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Wednesday, 31 October 1956

Mr J R FRASER . - I wish to direct my remarks to the Repatriation (Far East Strategic Reserve) Bill 1956, and in particular to the definitions in clause 3, because the payment of the benefits depends on the definitions. The definition of " Malayan service " reads -

Malayan service " means, in relation to a member of the Forces, the service of the member, after the commencement of this Act, while -

(a)   a member of, or attached to, a body, unit or detachment of the Naval, Military or Air Forces at a time when it was allotted for duty in Malaya as part of, or in association with, the Australian Contingent, British Commonwealth Far East Strategic Reserve; or

(b)   allotted for duty in Malaya, in connexion with the Far East Strategic Reserve, with any Naval,

Military or Air Forces of a part of the Queen's dominions other than the Commonwealth, but does not include service as a member of the Naval Forces in the complement of a sea-going vessel;

The honorable member for Perth (Mr. Chaney) made some reference to that definition, and to the exclusion of naval personnel who are members of the complements of sea-going vessels. I think it is quite clear that the definitions contained in paragraphs (a) and (b) under " Malayan service " cover naval personnel who may be attached to shore establishments in Malaya, or to land forces serving in the area. But I believe the exclusion of ships' complements operates, or could operate, unfairly in respect of members who will be sharing equally the risks taken by members of other forces in these areas. It may be true that, if a naval vessel is simply cruising up and down the coast bombarding shore establishments, or participating in the bombardment of rebel or terrorist areas, the bulk of the ship's complement may not be exposed to the danger that will be attendant on participation in operations on the land, where contact with the enemy is more direct, and where the danger of injury or death is greater. But there is always, of course, the likelihood of an attack developing, either from the air, or from the sea, or of shore batteries replying to the bombardment from the sea. The men engaged on the ships in such circumstances should be eligible for the benefits that are to be provided by this measure.

It may be, also, that the word " complement ", as used by the Parliamentary Draftsman, has a different meaning from that of the word as used in the naval sense. I believe that the Navy's use of the word applies to the whole ship's company, whether members of the company are ashore on patrols or landing parties, or on board, irrespective of the interpretations given in paragraphs (a) and (b). The ship's complement, in the naval sense, means every member of the ship's company while his name remains on the ship's books, and a man's name may remain on the ship's books while he is actually ashore with a landing party, or on patrol taking part, on equal terms, with members of the Army, in a fight. It seems to me that if the provisions of the bill are to be extended to cover Army and Air Force personnel who are not directly combatants as are those who are taking part in actual operations against terrorists, then they should be extended similarly to those members of the Navy. It is true that, so far as I can see, the provisions of the bill extend to members of the medical corps, to personnel at base head-quarters and to others who do not, in the normal course of events, come into contact with an enemy, but who are, of course, subject to any reprisal that may be taken, either by bombardment on land or from the air. I believe that the serving members in the categories I have mentioned should be covered by the bill, and I should like the Minister for Health (Dr. Donald Cameron) to explain to the House when he is replying to the debate, the reason for the specific exclusion of ships' companies or ships' complements from the entitlements which flow from that definition of " Malayan service ". If the facts are as I have outlined, I believe that the Minister should suggest that the measure be amended to include men serving in the sea-going ships of the Navy with the others who are to benefit from the measure. I believe that these men are as entitled to eligibility as the normal noncombatant members of both the Army and the Air Force.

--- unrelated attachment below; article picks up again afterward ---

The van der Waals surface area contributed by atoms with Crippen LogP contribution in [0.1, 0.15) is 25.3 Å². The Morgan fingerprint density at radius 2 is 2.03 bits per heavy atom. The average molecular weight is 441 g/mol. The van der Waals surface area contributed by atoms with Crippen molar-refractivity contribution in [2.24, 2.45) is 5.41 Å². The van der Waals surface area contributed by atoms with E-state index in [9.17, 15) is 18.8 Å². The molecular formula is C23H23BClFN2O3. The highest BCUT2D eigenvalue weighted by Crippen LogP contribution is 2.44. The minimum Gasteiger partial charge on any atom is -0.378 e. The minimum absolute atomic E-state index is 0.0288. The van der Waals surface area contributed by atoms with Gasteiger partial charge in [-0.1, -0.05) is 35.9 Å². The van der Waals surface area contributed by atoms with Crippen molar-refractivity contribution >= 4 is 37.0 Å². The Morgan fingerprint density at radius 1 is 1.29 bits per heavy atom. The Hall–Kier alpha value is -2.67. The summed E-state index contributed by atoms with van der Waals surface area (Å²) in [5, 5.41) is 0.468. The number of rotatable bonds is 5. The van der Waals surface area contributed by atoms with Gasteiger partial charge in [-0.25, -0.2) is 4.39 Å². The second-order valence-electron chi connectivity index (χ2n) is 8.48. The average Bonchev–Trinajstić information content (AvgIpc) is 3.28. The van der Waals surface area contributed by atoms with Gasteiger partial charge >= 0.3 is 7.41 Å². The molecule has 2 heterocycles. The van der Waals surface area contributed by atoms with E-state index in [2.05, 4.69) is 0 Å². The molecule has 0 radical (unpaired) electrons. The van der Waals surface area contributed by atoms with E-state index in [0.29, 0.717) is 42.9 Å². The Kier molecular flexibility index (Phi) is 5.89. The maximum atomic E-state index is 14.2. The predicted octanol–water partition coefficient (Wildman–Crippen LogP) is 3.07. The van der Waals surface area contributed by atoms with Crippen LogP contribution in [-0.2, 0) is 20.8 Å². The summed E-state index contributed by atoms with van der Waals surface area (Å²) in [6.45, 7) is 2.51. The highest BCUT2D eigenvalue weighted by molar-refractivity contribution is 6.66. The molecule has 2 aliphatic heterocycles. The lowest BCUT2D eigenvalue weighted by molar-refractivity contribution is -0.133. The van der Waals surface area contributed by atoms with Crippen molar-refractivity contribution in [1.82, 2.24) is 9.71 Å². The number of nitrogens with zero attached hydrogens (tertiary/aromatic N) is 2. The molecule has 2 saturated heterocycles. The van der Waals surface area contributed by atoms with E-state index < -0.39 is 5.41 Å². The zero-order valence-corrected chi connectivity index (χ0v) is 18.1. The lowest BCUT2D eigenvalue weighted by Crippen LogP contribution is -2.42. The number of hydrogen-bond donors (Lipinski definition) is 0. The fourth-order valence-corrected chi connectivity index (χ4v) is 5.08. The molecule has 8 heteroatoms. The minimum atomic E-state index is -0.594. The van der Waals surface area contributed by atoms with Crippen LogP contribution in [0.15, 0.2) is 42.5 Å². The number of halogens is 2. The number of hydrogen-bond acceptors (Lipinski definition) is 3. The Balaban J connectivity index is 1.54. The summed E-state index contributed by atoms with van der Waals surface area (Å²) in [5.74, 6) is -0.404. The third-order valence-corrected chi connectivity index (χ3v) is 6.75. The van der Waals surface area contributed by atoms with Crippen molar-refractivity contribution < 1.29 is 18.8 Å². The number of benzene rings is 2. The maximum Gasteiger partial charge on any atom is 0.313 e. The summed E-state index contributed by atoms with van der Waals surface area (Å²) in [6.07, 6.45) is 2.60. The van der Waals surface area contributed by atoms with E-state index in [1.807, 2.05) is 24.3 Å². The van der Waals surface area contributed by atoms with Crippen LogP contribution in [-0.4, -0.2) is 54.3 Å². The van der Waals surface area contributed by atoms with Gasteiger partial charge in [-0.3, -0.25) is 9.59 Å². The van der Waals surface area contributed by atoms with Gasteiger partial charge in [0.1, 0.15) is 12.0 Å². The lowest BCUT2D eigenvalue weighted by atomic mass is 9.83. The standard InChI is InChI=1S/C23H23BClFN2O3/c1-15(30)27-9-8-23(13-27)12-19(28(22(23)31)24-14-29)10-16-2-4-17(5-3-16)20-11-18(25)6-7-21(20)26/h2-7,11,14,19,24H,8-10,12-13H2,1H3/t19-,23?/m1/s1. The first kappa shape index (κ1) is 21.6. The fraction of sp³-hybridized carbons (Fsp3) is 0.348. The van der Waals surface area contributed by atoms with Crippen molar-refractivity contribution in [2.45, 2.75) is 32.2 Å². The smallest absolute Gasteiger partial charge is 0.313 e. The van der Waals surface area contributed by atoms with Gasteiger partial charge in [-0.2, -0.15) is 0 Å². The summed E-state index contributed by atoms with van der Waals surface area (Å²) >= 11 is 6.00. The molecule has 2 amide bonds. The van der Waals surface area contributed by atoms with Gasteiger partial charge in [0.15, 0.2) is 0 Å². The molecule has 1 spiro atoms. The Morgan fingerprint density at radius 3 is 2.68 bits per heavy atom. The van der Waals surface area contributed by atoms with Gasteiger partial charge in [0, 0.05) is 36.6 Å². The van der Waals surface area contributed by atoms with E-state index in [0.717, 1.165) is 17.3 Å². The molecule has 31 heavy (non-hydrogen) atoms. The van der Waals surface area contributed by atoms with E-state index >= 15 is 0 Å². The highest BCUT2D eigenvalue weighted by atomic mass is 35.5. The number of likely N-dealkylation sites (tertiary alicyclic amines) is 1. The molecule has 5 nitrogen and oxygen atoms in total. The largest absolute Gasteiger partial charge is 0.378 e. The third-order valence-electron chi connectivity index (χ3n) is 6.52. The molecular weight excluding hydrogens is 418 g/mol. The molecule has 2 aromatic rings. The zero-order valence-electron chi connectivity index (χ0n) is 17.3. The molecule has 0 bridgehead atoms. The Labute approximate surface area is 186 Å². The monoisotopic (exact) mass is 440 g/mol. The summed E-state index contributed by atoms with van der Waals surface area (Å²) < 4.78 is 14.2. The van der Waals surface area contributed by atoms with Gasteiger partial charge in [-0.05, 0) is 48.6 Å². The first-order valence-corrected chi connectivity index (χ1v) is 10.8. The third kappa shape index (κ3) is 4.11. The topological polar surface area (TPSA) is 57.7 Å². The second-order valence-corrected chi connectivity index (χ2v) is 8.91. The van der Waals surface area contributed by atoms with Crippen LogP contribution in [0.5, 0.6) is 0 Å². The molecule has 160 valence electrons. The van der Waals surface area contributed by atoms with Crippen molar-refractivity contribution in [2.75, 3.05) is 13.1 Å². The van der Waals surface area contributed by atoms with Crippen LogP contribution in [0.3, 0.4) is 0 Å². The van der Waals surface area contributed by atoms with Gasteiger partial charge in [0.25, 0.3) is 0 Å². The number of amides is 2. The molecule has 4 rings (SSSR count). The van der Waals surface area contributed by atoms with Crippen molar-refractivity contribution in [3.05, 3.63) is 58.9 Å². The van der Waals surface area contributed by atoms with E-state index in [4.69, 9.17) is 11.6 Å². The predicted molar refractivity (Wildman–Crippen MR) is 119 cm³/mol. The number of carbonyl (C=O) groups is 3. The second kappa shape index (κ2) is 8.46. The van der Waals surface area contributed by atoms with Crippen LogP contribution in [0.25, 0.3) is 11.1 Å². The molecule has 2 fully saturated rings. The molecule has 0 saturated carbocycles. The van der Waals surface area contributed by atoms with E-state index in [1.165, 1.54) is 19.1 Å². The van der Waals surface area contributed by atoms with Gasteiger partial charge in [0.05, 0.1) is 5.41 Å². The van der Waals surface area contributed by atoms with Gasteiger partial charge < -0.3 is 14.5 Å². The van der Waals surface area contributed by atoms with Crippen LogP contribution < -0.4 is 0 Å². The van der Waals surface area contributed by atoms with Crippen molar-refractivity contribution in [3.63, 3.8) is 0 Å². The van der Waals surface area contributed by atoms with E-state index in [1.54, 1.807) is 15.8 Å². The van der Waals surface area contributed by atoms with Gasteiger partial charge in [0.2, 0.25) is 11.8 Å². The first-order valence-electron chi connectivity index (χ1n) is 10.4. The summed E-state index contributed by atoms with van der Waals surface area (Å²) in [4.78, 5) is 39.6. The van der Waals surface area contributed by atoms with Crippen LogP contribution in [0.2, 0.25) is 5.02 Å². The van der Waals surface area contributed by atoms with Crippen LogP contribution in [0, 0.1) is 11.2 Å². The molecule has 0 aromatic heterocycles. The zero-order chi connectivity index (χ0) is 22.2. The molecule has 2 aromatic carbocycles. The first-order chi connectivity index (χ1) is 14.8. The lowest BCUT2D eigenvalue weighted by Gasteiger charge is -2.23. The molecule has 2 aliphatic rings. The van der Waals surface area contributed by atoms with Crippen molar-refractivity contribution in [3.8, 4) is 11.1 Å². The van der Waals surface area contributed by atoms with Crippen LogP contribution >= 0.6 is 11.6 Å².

I take it that I am in order, Mr. Acting Deputy Speaker, in referring in this debate to the provisions of the War Service Homes Bill, which is being taken in the group of eight bills?

Mr. ACTING DEPUTY SPEAKER (Mr. Lawrence).- No. I take it that this bill is being discussed separately.

Mr J R FRASER - I understood that the second-reading debates were to be concurrent, but that the debates in committee were to be separate. However, if the position is otherwise, that concludes my remarks on the present measure, except that I wish to say that I hope that the Minister will deal, in his reply, with the problem that I have mentioned, because I know that it is causing concern, not only to serving members of the Navy, but also to officials and members of the Ex-Naval Men's Association, whose duty it is to look after the interests of former members of the naval service. It may be that, if those men are not to be covered by the provisions of the Repatriation Act, they will become a charge on that association.

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